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California school meals in K-12 public schools free for all. Photo: FoodCorps

California permanently adopts free school meals for all K-12 public schools students

The announcement came after Governor Gavin Newsom and the state legislature agreed on a budget for the 2021-22 fiscal year.

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California is now the first state in the nation to permanently adopt free school meals for all K-12 public school students after the legislature and the Governor came to an agreement on the 2021-2022 budget.

According to School Meals For All, a coalition of more than 200 organizations representing health, education, labor, agriculture, and food banks, this program will reduce child hunger, support essential school nutrition workers and boost California’s agricultural sector. 

The Free School Meals for All Act of 2021 was introduced by Senate Budget Committee Chair Nancy Skinner. In a statement, Skinner said she is proud the bill passed, and expressed gratitude to the coalition, Gov. Newsome and the legislature for “championing the cause.” 

On Monday, June 28, the legislature approved SB 129, which included provisions related to School Meals for All. 

The new school nutrition program comes with an increase in state meal reimbursements by $54 million in the 2021-22 fiscal year and $650 million ongoing Proposition 96 funding beginning in 2022-23, to cover the costs of offering breakfast and lunch for all students. 

A full implementation of universal free meals is particularly important for families disenfranchised by the current system, like undocumented families, families of four who make more than $48,470 per year, but still experience food insecurity, and eligible students who don’t participate due to the stigma associated with free school meals.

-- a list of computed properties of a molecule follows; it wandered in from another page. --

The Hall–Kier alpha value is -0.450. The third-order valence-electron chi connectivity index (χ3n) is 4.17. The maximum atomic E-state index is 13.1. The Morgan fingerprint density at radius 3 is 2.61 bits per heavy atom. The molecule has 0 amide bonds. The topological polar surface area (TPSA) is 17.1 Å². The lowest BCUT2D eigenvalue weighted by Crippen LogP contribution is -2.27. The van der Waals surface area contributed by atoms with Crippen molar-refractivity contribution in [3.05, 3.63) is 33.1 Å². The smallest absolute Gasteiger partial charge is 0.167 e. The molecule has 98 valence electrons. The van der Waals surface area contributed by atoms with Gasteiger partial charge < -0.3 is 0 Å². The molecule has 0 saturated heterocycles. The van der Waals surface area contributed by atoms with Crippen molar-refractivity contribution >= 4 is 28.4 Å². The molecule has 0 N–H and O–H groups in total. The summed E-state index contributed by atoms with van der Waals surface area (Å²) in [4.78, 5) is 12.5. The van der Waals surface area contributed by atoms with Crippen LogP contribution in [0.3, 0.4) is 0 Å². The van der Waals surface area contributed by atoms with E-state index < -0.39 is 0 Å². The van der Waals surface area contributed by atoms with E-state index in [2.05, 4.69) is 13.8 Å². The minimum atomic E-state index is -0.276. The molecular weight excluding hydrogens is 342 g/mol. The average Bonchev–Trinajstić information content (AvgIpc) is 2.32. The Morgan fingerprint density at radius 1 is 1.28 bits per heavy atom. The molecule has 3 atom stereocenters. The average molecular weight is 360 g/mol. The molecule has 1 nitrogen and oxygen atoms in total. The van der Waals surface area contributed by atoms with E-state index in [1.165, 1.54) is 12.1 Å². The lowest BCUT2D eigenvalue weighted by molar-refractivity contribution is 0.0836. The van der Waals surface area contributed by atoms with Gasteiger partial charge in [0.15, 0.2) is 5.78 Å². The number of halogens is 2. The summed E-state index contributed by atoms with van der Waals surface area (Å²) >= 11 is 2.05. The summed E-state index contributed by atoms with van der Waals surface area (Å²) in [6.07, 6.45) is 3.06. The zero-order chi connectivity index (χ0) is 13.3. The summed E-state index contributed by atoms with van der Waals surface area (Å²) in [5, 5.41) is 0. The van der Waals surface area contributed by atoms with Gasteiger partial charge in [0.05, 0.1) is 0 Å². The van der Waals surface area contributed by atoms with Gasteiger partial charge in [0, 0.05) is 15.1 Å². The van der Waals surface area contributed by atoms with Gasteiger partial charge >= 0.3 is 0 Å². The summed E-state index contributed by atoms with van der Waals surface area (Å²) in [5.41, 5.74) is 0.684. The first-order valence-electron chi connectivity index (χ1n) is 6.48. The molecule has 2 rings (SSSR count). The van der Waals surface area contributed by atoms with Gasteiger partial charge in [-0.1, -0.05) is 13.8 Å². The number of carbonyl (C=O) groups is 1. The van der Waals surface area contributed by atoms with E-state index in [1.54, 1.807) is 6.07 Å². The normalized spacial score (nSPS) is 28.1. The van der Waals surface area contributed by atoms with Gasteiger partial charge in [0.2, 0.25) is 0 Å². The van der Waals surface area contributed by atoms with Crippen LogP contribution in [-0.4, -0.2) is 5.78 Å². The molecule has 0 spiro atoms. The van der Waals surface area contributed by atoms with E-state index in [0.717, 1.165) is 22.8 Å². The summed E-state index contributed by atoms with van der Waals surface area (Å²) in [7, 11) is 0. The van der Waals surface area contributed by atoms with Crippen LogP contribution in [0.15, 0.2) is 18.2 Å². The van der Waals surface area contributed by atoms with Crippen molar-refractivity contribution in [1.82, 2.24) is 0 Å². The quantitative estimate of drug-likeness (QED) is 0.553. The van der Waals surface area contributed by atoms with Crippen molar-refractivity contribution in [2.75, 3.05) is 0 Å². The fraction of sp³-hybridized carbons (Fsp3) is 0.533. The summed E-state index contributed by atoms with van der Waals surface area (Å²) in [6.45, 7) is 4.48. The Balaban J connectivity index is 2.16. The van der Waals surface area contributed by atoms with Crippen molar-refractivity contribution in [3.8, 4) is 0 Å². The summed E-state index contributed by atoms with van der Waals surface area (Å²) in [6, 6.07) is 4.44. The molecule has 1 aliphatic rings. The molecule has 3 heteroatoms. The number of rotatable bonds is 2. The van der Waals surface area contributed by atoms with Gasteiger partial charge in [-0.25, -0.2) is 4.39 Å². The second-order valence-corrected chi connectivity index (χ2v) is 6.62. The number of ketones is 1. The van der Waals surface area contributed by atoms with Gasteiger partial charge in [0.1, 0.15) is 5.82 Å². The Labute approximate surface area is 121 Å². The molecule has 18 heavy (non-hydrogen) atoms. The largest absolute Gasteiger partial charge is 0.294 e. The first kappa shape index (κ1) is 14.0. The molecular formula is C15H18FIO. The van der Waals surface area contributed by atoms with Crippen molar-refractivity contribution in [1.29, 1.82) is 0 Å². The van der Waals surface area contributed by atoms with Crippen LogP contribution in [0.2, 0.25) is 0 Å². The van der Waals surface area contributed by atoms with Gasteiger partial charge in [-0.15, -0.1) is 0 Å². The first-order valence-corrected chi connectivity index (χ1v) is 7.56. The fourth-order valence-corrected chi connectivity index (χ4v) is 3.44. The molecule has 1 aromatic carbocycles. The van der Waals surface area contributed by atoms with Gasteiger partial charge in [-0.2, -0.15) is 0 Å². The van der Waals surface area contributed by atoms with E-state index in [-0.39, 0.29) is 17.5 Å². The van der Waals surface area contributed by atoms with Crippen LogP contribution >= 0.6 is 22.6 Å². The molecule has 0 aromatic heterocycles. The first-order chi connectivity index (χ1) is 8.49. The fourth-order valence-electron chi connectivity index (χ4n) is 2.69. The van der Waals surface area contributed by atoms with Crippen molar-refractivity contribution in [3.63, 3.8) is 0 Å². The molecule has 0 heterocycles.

According to the U.S. Department of Agriculture, schools enabled to provide free meals to all students throughout the pandemic are set to expire at the end of the 2021-22 school year, at which point, California’s public schools would be reimbursed for providing universal school meals.

About 60% of all students in the state — more than 3.6 million students — qualified for free or reduced-price meals in the previous school year. Now, all students in California public schools will be eligible.

The need for free meals can be seen when observing the number of families that frequently pick up food at schools and at food banks. 

Between March to December 200, California public schools offered more than 450 million free school meals, providing families with vital nourishment during the pandemic-related school closures.

In April 2020 alone, California food banks provided meals to more than 1.5 million households, feeding 62% of the total number of individuals served in all of 2019. Right now, about 20% of all households in the state are battling hunger.

The issue of food insecurity disproportionately impacts Black and Latinx households.

Currently, about 35.5% of Black families report struggling to keep food on the table, and 27.3% of Latinx families report food insecurity. These numbers are double those of pre-pandemic rates, impacting about 8 million households in the Golden State.

Co-sponsors of the Free School Meals for All Act include Kat Taylor, TomKat Ranch Educational Foundation, the Center for Ecoliteracy, NextGen California, and State Superintendent of Public Instruction Tony Thurmond.

“In my district, it’s not unusual to see school districts with upwards of 85% of its students on free or reduced-price lunch. That’s why I have fought for several years to help make this funding a reality, because no child should ever go hungry,” said Assemblywoman Luz Rivas.

According to a study from Tufts University, school meals are the healthiest source of meals for American children, and a body of evidence shows that students who participate in school breakfast programs have improved attendance rates, better behavior and academic achievements.

“California is showing national leadership making school meals free for all, ensuring that all children in California —12% of the children in the nation— have the nutrition they need to learn and thrive in school,” said Luis Guardia, President of Food Research & Action Center. 

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